The Impact of Non-Exertional Limitations in TDIU Cases.


This article provides insight regarding the impact of non-exertional limitations in TDIU claims and how vocational experts approach these cases. Non-exertional limitations impacting concentration, memory, judgement, independent thinking, and interaction with others, as examples, can markedly impair an individual's vocational functioning and can build the foundation for a favorable TDIU decision.


The U.S. Department of Veterans Affairs Compensation Manual notes physical ability includes functions that are exertional, and/or non-exertional and factors that are relevant include:


  • Physical impairments (lifting, bending, sitting, standing, walking, climbing, grasping, typing, reaching, seeing, and/or, hearing); and

  • Mental limitations (memory, concentration, ability to adapt to change, handle work-place stress, get along with co-workers, and/or demonstrate reliability and productivity)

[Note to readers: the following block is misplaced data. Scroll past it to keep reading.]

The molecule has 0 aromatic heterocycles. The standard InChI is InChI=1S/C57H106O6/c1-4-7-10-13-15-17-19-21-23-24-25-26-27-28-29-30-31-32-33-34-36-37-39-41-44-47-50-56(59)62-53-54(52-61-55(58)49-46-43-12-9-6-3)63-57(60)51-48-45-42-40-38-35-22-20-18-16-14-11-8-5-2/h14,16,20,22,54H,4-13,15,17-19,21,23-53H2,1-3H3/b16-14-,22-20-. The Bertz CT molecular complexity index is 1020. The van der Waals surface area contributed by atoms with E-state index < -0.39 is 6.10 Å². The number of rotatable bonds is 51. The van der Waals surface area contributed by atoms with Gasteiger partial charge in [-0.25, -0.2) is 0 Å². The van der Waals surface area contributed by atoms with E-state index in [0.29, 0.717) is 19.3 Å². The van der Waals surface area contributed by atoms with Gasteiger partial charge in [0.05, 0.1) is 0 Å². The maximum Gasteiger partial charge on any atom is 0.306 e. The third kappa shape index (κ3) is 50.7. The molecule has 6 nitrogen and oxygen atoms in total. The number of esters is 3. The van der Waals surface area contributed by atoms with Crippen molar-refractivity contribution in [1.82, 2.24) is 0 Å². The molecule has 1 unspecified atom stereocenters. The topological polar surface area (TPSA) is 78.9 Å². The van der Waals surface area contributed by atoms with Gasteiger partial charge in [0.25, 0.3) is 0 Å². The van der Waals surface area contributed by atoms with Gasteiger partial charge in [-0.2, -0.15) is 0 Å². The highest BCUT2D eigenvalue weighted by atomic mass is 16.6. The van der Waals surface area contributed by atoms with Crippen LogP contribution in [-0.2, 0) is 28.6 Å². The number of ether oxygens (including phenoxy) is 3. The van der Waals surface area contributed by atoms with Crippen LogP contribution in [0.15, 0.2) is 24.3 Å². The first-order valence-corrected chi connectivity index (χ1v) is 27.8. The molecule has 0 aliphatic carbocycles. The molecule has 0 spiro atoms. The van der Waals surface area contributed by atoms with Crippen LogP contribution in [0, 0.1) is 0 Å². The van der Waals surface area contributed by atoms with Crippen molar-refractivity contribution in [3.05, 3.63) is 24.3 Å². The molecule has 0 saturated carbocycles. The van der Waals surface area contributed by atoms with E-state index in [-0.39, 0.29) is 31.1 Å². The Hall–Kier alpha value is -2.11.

Non-exertional, or “mental limitations,” can have a significant impact on an individual’s ability to be a gainful wage earner. Although disabilities such as psychiatric conditions and TBI can be “invisible,” they have the potential to markedly impact an individual’s daily functioning and subsequently their ability to obtain and sustain gainful employment. The vocational impact of mental limitations can be a “gray area,” especially compared to physical limitations that can clearly define an individual’s capacity to lift, carry, sit, stand, walk, etc. Although not always clearly defined and oftentimes “invisible,” non-exertional impairments can have a significant vocational impact. Vocational experts are qualified to utilize a combination of available published governmental data and literature, labor market sampling, and professional expertise to opine on how non-exertional limitations noted within evidence of record can functionally impact an individual in the competitive workforce.